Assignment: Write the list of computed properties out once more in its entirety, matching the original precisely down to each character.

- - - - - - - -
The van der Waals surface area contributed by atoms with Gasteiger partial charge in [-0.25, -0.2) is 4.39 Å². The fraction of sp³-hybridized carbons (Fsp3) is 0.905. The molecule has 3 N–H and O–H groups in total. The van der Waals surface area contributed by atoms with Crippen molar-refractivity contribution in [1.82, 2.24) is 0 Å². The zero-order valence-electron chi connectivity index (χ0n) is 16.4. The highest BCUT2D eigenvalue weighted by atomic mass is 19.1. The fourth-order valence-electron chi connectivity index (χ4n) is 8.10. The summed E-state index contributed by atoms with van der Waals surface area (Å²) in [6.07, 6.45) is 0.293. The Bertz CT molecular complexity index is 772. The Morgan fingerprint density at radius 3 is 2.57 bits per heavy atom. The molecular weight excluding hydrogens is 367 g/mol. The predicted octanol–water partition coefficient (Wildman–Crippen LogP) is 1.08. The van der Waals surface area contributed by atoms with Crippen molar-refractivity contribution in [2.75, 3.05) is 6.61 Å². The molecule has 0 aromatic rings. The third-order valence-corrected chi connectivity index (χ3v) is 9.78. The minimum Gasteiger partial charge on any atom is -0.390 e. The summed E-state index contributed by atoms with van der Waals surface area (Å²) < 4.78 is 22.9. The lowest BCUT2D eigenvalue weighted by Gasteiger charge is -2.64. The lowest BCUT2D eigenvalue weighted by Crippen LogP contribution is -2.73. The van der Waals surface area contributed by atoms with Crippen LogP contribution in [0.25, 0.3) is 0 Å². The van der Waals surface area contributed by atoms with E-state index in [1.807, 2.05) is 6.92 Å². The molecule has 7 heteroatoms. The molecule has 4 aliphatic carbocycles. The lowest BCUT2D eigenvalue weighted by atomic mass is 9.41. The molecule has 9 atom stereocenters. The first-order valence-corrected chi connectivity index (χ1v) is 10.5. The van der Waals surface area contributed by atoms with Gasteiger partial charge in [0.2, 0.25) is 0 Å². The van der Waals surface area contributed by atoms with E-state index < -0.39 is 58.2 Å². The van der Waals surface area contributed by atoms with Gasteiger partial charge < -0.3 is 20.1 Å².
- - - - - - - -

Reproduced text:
The van der Waals surface area contributed by atoms with Gasteiger partial charge in [-0.25, -0.2) is 4.39 Å². The fraction of sp³-hybridized carbons (Fsp3) is 0.905. The molecule has 3 N–H and O–H groups in total. The van der Waals surface area contributed by atoms with Crippen molar-refractivity contribution in [1.82, 2.24) is 0 Å². The zero-order valence-electron chi connectivity index (χ0n) is 16.4. The highest BCUT2D eigenvalue weighted by atomic mass is 19.1. The fourth-order valence-electron chi connectivity index (χ4n) is 8.10. The summed E-state index contributed by atoms with van der Waals surface area (Å²) in [6.07, 6.45) is 0.293. The Bertz CT molecular complexity index is 772. The Morgan fingerprint density at radius 3 is 2.57 bits per heavy atom. The molecular weight excluding hydrogens is 367 g/mol. The predicted octanol–water partition coefficient (Wildman–Crippen LogP) is 1.08. The van der Waals surface area contributed by atoms with Crippen molar-refractivity contribution in [2.75, 3.05) is 6.61 Å². The molecule has 0 aromatic rings. The third-order valence-corrected chi connectivity index (χ3v) is 9.78. The minimum Gasteiger partial charge on any atom is -0.390 e. The summed E-state index contributed by atoms with van der Waals surface area (Å²) < 4.78 is 22.9. The lowest BCUT2D eigenvalue weighted by Gasteiger charge is -2.64. The lowest BCUT2D eigenvalue weighted by Crippen LogP contribution is -2.73. The van der Waals surface area contributed by atoms with Crippen LogP contribution in [0.25, 0.3) is 0 Å². The van der Waals surface area contributed by atoms with E-state index in [1.807, 2.05) is 6.92 Å². The molecule has 7 heteroatoms. The molecule has 4 aliphatic carbocycles. The lowest BCUT2D eigenvalue weighted by atomic mass is 9.41. The molecule has 9 atom stereocenters. The first-order valence-corrected chi connectivity index (χ1v) is 10.5. The van der Waals surface area contributed by atoms with Gasteiger partial charge in [0.2, 0.25) is 0 Å². The van der Waals surface area contributed by atoms with E-state index < -0.39 is 58.2 Å². The van der Waals surface area contributed by atoms with Gasteiger partial charge < -0.3 is 20.1 Å².